The very first official charter for a Kiwanis Club anywhere in the world was granted by the State of Michigan, for the City of Detroit, on January 21, 1915. The original intent of this newly formed business men's club was to be beneficial to each member in his business affairs and relationships, or to the city of Detroit. Adoption of an official insignia and lapel pin soon followed, along with the Articles of Association. Cleveland, Ohio became the second city to become chartered and other clubs were soon chartered in Pittsburg, New York, Rochester, Toledo, Phoenix, Los Angeles, and Hamilton, Ontario. The original motto for Kiwanis was "We Trade," but this motto lasted only five years before being changed to "We Build" by the International Board at their annual meeting in Chicago, in January of 1920. The present Objects of Kiwanis were adopted at a Constitutional Convention in Denver in 1924, and reflected the more current philanthropic proposes of Kiwanis' existence and membership involvement.

Since Kiwanis began as a large city movement, many leaders were not easily convinced that such an organization could be effective in very small communities. Largely as a result of the efforts of George Denton, who was the Cleveland-based representative for Kiwanis International, Medina, Ohio became the smallest town of under 10,000 residents to be granted a charter. The Medina Kiwanis Club was thus officially organized on November 28, 1919, and the International Board officially signed their charter on February 19, 1920. There were 51 official charter members of the Kiwanis Club of Medina, Ohio, who each paid a $50 initiation fee as they were accepted as charter members. Medina mayor H.H. Hartzog was elected as the club's very first temporary president on November 28, 1919, with temporary first vice president being Gail T. Abbott, temporary second vice president being W.B. Baldwin, temporary club secretary being C. W. Reinhart, and temporary treasurer being H.Y. Ziegler. There were 24 charter members in attendance at that time, but then several weeks later, on January 2, 1920, seven weeks before the club's official charter was actually signed by Kiwanis Internation, Huber Root was elected and installed as the club's first official president, with Frank W. Woods being elected the club's first vice president, Floyd E. Stine, as the second vice presidents, Sam H. Brainard as the club secretary, and Harold Y. Ziegler was retained as the club's first Treasurer. "Trustees" at the time were:  Blake McDowell, W.J. Wall, W.A. Nichols, N. O. Fuller, W. H. Sipher, and R. J. Hyde. (Note:  H. G. Rowe's name was mentioned in the Gazette article by mistake, as he did not become a member of the club until 1931). As it turned out, Frank W. Woods, the club's first vice president, never attended a meeting, and before he was to be installed as the club's 2nd president he resigned his membership on December 14, 1920. Prior to his, on February 5, 1920, the club's first official second vice president, Floyd E. Stine, had died of a very sudden illness, meaning that this new, one year-old club had not member who had been effectively prepared for the leadership of the club in its second year. Mr. Root was then asked to serve as the club's temporary president as well, and, ironically, Medina mayor H. H. Hartzog (the club's first temporary president) was never elected to the position of club president in an subsequent years. Until the Kiwanis administrative year of 2016-17, when newly installed club president, Barbara Smith was killed in a tragic automobile accident, Huber Root had been the only member of the club to serve two full years as president. Since Barbara Smith died in December of 2016, then first vice president, Rev. Cornell Carter was asked to serve the remainder of Ms. Smith's term as our club, ever. The club has now (10/1/18) enjoyed the leadership of 103 different presidents, but only eleven different club secretaries in the past 100 years.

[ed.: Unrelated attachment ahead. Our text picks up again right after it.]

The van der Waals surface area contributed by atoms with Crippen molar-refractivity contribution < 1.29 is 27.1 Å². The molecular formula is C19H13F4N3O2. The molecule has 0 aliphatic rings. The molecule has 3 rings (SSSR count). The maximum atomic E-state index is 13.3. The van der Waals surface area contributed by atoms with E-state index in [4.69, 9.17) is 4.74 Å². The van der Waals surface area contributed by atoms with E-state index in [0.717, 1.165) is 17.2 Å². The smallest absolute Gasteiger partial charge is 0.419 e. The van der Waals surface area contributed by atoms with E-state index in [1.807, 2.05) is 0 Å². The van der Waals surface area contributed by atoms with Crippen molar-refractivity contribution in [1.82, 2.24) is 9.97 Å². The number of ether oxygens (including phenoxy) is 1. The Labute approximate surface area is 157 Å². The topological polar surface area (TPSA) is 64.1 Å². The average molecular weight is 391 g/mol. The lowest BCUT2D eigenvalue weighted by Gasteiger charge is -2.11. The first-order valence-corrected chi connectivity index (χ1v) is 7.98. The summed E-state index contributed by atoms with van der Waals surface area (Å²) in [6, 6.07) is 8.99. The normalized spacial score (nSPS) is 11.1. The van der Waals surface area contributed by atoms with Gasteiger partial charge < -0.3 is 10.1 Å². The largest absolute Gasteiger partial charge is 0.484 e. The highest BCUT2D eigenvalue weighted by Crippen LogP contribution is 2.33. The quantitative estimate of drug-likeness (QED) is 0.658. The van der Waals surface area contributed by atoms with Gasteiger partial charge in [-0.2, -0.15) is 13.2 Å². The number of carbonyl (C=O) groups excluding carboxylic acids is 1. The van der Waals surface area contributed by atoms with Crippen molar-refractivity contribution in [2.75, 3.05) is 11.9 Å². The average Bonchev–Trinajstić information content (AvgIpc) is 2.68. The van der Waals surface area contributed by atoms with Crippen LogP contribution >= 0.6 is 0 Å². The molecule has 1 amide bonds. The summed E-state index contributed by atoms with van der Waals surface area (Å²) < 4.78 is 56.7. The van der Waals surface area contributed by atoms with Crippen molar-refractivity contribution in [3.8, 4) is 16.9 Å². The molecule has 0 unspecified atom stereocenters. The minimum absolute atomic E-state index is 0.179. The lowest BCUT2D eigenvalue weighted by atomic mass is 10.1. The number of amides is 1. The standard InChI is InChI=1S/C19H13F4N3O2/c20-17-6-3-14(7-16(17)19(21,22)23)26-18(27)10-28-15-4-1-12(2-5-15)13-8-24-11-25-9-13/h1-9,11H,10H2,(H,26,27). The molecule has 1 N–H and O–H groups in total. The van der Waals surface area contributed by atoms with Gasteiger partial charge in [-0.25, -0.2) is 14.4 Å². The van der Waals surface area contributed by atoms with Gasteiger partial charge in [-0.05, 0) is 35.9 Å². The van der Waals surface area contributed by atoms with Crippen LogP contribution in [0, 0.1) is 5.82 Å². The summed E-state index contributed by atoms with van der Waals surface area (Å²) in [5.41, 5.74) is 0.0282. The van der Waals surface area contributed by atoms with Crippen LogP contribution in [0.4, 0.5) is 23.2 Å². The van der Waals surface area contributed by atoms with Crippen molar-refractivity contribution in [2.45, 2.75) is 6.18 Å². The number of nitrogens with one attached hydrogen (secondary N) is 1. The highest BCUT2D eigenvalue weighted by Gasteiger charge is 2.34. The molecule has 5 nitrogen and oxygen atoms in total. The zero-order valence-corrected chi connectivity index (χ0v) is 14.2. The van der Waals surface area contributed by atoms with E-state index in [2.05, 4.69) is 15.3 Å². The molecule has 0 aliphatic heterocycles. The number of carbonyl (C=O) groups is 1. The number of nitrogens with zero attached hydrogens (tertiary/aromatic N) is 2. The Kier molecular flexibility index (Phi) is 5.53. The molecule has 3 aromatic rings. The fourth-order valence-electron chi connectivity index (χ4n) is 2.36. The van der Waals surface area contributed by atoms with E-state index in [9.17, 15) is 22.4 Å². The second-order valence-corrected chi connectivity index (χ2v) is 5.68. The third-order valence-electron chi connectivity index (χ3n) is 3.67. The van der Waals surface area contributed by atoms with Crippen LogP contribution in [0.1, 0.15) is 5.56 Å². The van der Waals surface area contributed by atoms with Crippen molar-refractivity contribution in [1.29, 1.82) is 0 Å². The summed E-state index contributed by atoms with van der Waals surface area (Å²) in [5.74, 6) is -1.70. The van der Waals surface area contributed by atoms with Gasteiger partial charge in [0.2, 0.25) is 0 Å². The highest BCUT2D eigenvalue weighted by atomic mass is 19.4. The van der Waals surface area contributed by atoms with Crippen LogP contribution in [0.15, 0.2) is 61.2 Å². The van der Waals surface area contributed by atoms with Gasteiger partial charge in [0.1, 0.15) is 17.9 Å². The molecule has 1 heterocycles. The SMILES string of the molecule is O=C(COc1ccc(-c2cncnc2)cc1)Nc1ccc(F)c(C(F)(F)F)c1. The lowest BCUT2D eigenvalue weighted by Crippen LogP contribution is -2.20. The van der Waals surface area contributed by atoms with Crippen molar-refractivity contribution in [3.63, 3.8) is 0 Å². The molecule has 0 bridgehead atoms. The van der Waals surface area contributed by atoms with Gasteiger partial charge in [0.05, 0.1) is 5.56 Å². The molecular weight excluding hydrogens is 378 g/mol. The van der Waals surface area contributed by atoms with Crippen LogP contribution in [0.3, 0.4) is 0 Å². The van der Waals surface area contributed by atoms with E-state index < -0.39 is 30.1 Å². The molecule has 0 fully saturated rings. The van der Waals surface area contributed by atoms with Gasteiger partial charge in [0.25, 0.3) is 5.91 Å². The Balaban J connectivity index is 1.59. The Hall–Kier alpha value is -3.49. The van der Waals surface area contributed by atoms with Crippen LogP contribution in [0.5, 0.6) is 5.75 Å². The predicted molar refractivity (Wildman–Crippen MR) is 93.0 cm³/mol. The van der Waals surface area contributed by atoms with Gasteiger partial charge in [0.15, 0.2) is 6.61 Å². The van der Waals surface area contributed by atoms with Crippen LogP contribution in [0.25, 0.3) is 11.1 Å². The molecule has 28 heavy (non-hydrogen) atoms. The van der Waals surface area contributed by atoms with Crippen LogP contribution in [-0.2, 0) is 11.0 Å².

Next Up:  The History of The Kiwanis Club of Medina, Ohio:  100 Year Celebration, Part 2

Read All About It! Next Friday, August 30, 2019